For some years an activist judiciary has been struggling to fill the vacuum in administration created by the collapse of the executive branch of the central government. By and large its initiatives, to close down polluting industries, regulate the use of child labour in workshops, clean the air of Delhi, resettle the residents of unauthorised shanty colonies or clean up the rotting garbage that disfigures and spreads disease in the capital, have been welcomed by the people. It is doubtless in the same spirit of public service that the Delhi High Court convicted the former prime minister of India, Narasimha Rao, of bribery, and sentenced him to three years in prison. But on this occasion the high court has exceeded its brief, for it has interpreted the law in a manner that is simply not defensible.
My quibble is not with the details of the judgement but the charge itself. To put it bluntly, no court should have entertained this charge, let alone handed down a guilty verdict. For the action for which Rao was convicted, of arranging for a sum of money to be paid to members of the Jharkhand Mukti Morcha (JMM) to vote with the government on a vote of confidence in Parliament in 1993, does not constitute the offence of bribery under the law. In fact, it would not have been an offence even if Rao had gone personally to their houses and handed out wads of cash with his own two hands.
At this point, some readers may well start to wonder why a layman is disputing a point of law with the learned judges of one of the most progressive and respected higher courts of the land. The answer is that someone has to do it. Let us start by asking ourselves precisely what bribery is. Bribery is not simply offering inducements to a person to change his mind. We entertain our bosses, offer presents to our parents, cajole our children and propitiate our spouses in scores of ways, large and small, all the time. All of them wield a certain amount of power over us and we want them to bend our way. Offering an inducement becomes a bribe when the person to whom it is offered holds an executive position, in which he exercises discretionary power or authority that he can use to benefit the bribe-giver.
The executive position has to be held within an organisation. What is more, the acceptance of a bribe is an offence only with respect to the laws of that organisation. Under the Indian Penal Code, a person can be guilty of offering a bribe only if the person he seeks to influence holds an executive post in the government. Thus, if a purchase manager in a firm accepts a commission on the orders he places for his firm, he is guilty of accepting a bribe only within the laws of that company. As far as the State is concerned, he may be guilty of cheating, ie, making a false declaration on a legal document, or fraud, or tax evasion and other associated crimes, but since he is a private person, he cannot be accused of accepting a bribe.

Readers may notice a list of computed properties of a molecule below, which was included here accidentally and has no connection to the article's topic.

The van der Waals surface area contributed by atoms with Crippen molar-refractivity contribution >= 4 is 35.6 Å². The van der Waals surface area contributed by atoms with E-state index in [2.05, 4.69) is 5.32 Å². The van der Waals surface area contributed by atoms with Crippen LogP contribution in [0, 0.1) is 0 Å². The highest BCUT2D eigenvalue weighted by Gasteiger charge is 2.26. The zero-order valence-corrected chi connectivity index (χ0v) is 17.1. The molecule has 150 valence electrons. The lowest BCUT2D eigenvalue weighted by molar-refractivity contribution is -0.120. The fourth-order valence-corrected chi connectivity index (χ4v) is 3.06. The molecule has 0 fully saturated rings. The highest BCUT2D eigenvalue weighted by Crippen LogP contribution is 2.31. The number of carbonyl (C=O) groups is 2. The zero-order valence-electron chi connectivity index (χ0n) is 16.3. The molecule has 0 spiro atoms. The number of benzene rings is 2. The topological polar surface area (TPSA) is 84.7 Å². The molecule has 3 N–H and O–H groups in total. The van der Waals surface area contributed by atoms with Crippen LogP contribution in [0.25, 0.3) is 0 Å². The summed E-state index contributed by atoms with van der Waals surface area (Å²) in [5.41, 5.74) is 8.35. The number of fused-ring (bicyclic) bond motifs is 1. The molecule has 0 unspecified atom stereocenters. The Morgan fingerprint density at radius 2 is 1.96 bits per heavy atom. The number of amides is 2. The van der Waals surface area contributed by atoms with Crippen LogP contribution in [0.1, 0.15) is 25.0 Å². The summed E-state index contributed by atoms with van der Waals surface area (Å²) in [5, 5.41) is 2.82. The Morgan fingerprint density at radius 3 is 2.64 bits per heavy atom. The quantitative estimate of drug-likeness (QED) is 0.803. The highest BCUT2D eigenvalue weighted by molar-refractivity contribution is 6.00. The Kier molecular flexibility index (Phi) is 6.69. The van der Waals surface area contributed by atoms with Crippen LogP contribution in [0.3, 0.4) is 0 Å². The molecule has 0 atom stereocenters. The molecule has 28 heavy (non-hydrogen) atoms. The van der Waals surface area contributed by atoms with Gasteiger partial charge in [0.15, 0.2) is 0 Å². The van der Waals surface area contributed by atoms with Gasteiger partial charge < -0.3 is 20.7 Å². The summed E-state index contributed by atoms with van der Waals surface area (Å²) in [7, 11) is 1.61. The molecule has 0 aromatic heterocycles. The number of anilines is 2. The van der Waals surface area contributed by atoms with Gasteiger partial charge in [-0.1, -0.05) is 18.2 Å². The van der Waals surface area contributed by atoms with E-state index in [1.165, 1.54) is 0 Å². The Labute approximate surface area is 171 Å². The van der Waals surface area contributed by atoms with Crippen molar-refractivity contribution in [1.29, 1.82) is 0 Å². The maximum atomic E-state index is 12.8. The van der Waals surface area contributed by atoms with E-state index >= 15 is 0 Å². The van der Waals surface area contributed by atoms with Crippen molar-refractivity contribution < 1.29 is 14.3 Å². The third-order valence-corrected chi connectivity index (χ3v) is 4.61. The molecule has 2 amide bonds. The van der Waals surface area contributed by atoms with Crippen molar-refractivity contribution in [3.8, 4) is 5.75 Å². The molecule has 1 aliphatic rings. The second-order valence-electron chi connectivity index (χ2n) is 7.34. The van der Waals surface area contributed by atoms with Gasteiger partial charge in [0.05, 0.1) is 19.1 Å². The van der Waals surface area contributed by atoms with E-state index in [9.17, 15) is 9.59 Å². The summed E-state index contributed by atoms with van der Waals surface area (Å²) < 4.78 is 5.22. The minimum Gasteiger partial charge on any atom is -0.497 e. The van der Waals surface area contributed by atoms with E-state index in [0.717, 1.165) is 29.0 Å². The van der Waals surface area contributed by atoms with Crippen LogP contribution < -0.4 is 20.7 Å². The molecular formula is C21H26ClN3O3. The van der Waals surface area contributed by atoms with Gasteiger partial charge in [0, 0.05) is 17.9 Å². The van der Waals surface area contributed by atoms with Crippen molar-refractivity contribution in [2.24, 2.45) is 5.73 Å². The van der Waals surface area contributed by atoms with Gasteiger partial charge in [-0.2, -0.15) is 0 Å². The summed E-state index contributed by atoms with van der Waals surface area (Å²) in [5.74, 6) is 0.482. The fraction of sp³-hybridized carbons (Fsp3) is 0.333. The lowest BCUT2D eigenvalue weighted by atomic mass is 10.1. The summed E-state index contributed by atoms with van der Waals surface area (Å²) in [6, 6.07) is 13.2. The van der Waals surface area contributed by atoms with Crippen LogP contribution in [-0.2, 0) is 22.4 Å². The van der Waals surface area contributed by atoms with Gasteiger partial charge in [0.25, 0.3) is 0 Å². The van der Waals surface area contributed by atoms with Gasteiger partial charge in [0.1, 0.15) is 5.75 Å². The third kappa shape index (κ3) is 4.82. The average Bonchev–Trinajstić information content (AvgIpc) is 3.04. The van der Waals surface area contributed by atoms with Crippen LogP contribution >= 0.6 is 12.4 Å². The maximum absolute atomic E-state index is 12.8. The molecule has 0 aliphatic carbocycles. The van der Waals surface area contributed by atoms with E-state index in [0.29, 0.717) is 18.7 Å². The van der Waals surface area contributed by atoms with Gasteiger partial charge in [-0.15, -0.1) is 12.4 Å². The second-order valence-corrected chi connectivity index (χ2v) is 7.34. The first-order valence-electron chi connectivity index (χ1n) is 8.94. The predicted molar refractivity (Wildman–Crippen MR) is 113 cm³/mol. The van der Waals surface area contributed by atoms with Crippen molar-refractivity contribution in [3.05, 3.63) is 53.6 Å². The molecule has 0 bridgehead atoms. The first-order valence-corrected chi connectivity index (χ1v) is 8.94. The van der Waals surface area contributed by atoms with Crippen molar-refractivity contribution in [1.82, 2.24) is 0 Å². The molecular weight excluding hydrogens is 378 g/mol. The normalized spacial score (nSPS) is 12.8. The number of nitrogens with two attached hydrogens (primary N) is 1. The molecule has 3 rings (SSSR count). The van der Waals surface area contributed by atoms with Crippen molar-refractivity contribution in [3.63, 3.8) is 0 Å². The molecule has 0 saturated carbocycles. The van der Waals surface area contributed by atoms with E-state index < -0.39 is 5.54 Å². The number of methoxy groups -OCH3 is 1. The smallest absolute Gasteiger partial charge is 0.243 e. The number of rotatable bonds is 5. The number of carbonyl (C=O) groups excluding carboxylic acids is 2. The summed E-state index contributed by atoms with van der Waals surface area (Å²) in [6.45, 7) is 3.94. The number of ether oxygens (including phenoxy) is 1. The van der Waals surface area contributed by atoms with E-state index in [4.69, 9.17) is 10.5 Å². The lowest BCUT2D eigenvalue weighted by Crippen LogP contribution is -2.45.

The position of the Jharkhand MPs is akin to that of the purchase manager. Not one of them held an 'office of profit' in the government. Nor by any stretch of judicial interpretation could they, as members of the legislative wing of the State, be considered members of the Executive (that would require them to be ministers). If there was any 'organisation' to which they owed an explanation, it was their constituency. Even there the voters could hold them guilty of having accepted a 'bribe' and betrayed their trust only if they had given them explicit instructions or they'd made an explicit promise in their manifesto, to always and unrelentingly oppose the Congress in Parliament.
The learned judges may have believed that by extending the definition of an office of profit to cover an MP, they were creating law by judicial interpretation that would close a loophole in the penal code and help to enforce financial accountability on members of Parliament. But a close look at the circumstances of their judgement shows that it is more likely to deepen the disillusionment that Indians now feel towards their 'democracy'. The evidence produced in court and accepted by it shows that three Congress chief ministers brought the money that was paid to the JMM leaders, in cash. This immediately raises the question of its status. If it was a personal gift from them, was it declared in their tax returns and did they pay income and gift taxes upon it? If it was party money, had the Congress declared its existence? In Delhi it was handed over to Satish Sharma's secretary, who was then instructed, presumably by Sharma, to pay it to the Jharkhand MPs. Yet it was Sharma who went free and Rao, who had no direct contact with the money, who was convicted.
Again, was this a personal gift to the MPs or a contribution to their party fund as they claimed to begin with? Once again, either answer raises the question of whether it was declared to the tax authorities. Since the money was used to buy apartments in their own names, one presumes that the money was a gift. But then we find that the entire building, Lilaram Estates, in which they bought their apartments, was unauthorised. Worse still, that it has not been pulled down in one of Jagmohan's urban renewal drives suggests that this was because a large number of other MPs had also purchased flats in it. Misuse of influence apart, were these too paid for in cash, one wonders?
In the end, all that the judgement has done is to throw into glaring relief the sea of black money and crime on which the Indian political system floats. Is it not a supreme irony that the only one of the entire chain of actions that was necessary to 'influence' the Jharkhand MPs that was not a crime was the one committed by Rao to save his government and give the country three more years of stability, reform, high growth and falling unemployment?